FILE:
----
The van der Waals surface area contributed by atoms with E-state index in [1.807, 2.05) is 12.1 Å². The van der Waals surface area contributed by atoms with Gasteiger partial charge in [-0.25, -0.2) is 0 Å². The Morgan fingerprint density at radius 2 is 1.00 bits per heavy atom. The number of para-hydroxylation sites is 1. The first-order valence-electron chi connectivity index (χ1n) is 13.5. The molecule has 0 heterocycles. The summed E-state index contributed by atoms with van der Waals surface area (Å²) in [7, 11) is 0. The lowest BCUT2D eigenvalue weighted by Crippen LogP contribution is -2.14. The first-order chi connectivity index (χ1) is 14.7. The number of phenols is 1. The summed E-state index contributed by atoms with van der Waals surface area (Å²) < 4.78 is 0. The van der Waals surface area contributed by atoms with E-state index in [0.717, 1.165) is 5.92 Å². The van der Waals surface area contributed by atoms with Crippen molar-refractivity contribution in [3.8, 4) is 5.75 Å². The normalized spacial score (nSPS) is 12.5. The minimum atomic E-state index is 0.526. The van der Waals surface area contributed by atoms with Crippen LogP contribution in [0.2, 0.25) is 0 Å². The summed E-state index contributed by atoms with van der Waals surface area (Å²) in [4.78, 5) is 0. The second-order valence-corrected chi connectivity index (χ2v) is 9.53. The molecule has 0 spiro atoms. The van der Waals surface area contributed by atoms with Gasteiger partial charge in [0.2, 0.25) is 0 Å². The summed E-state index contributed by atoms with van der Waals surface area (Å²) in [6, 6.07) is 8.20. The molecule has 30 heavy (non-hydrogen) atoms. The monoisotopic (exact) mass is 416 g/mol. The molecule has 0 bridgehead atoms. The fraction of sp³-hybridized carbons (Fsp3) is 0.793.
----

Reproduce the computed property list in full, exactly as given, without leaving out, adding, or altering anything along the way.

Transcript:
The van der Waals surface area contributed by atoms with E-state index in [1.807, 2.05) is 12.1 Å². The van der Waals surface area contributed by atoms with Gasteiger partial charge in [-0.25, -0.2) is 0 Å². The Morgan fingerprint density at radius 2 is 1.00 bits per heavy atom. The number of para-hydroxylation sites is 1. The first-order valence-electron chi connectivity index (χ1n) is 13.5. The molecule has 0 heterocycles. The summed E-state index contributed by atoms with van der Waals surface area (Å²) in [7, 11) is 0. The lowest BCUT2D eigenvalue weighted by Crippen LogP contribution is -2.14. The first-order chi connectivity index (χ1) is 14.7. The number of phenols is 1. The summed E-state index contributed by atoms with van der Waals surface area (Å²) < 4.78 is 0. The van der Waals surface area contributed by atoms with E-state index in [0.717, 1.165) is 5.92 Å². The van der Waals surface area contributed by atoms with Crippen molar-refractivity contribution in [3.8, 4) is 5.75 Å². The normalized spacial score (nSPS) is 12.5. The minimum atomic E-state index is 0.526. The van der Waals surface area contributed by atoms with Crippen LogP contribution in [0.2, 0.25) is 0 Å². The summed E-state index contributed by atoms with van der Waals surface area (Å²) in [4.78, 5) is 0. The second-order valence-corrected chi connectivity index (χ2v) is 9.53. The molecule has 0 spiro atoms. The van der Waals surface area contributed by atoms with Gasteiger partial charge in [0.2, 0.25) is 0 Å². The summed E-state index contributed by atoms with van der Waals surface area (Å²) in [6, 6.07) is 8.20. The molecule has 30 heavy (non-hydrogen) atoms. The monoisotopic (exact) mass is 416 g/mol. The molecule has 0 bridgehead atoms. The fraction of sp³-hybridized carbons (Fsp3) is 0.793.